The streets along the River Thames during the late 1800s were teaming with vendors. There were stalls selling tea and coffee day and night. The quality of the drinks and food offered was poor and would not have attracted any but poorer working folk, but at least the workers could get some refreshment at the start or end of their day.
In 1877, John Diprose wrote in London Life,
“a cup of hot coffee at the modest charge of one penny … the dark brown muddy fluid, that bears no other affinity to the decoction you asked for … equally suspicious tea is also to be had here, and for the masticatory delights, slices of bread plastered with strong-smelling butter or grease, and dark, dusty segments of stony plum cake.”
But politicians didn’t have to mix with the workers as they searched for refreshment. The tea room and tea terrace of the House of Parliament were then (and are still) vital locations in which politicians gathered for private conversation.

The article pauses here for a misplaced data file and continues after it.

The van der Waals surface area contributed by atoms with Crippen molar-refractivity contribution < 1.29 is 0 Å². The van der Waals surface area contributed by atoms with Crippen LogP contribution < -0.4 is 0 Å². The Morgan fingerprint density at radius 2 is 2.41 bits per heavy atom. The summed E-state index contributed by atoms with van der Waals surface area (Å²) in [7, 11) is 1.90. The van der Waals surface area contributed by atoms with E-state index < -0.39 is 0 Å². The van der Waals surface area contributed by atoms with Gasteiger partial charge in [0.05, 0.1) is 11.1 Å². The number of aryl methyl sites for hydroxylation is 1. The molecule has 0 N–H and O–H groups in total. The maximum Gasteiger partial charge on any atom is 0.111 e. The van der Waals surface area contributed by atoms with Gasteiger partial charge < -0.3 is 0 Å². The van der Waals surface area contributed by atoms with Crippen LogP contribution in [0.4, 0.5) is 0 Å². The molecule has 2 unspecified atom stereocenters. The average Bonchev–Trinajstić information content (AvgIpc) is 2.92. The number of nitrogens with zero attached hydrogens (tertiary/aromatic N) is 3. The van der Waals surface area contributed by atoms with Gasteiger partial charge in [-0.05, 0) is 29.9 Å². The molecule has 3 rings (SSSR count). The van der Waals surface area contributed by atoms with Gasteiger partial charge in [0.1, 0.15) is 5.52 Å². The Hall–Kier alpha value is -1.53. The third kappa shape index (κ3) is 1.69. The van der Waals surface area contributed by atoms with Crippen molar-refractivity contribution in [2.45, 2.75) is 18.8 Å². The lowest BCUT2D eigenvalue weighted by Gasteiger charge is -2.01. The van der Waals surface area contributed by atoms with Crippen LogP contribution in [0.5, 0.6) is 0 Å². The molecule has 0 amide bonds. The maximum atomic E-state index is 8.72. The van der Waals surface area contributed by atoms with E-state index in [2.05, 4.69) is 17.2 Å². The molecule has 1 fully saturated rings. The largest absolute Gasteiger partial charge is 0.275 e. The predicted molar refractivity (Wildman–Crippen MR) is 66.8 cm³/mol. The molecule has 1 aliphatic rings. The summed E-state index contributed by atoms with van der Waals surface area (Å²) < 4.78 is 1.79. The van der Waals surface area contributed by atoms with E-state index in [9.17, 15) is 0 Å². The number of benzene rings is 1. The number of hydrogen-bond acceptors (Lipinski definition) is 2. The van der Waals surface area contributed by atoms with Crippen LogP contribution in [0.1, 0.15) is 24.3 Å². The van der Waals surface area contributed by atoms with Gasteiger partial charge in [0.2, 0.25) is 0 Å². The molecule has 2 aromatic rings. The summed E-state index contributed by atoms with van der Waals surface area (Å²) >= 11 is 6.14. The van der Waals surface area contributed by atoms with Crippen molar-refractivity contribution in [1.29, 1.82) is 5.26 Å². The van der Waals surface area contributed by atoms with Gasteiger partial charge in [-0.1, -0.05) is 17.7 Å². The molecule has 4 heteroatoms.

In July 1896, a new caterer was brought in to manage the tea facilities at Westminster. Mrs. Moss proved a big financial success, with her strawberries, ice, tea, cream and biscuits yielding a return of over £25 per week. The Caterer and Hotelkeeper’s Gazette recorded the universal approval, especially from the temperance members “who hold that it is better for a law-giver to take tea in the open air, than whisky under cover. Tea on the Terrace is, as a daily contemporary puts it, a politician’s ‘highest education.’”
Parliament continues this little perk for its members, and commoners too can book a teatime in this historic room as part of a Houses of Parliament Guided Tour.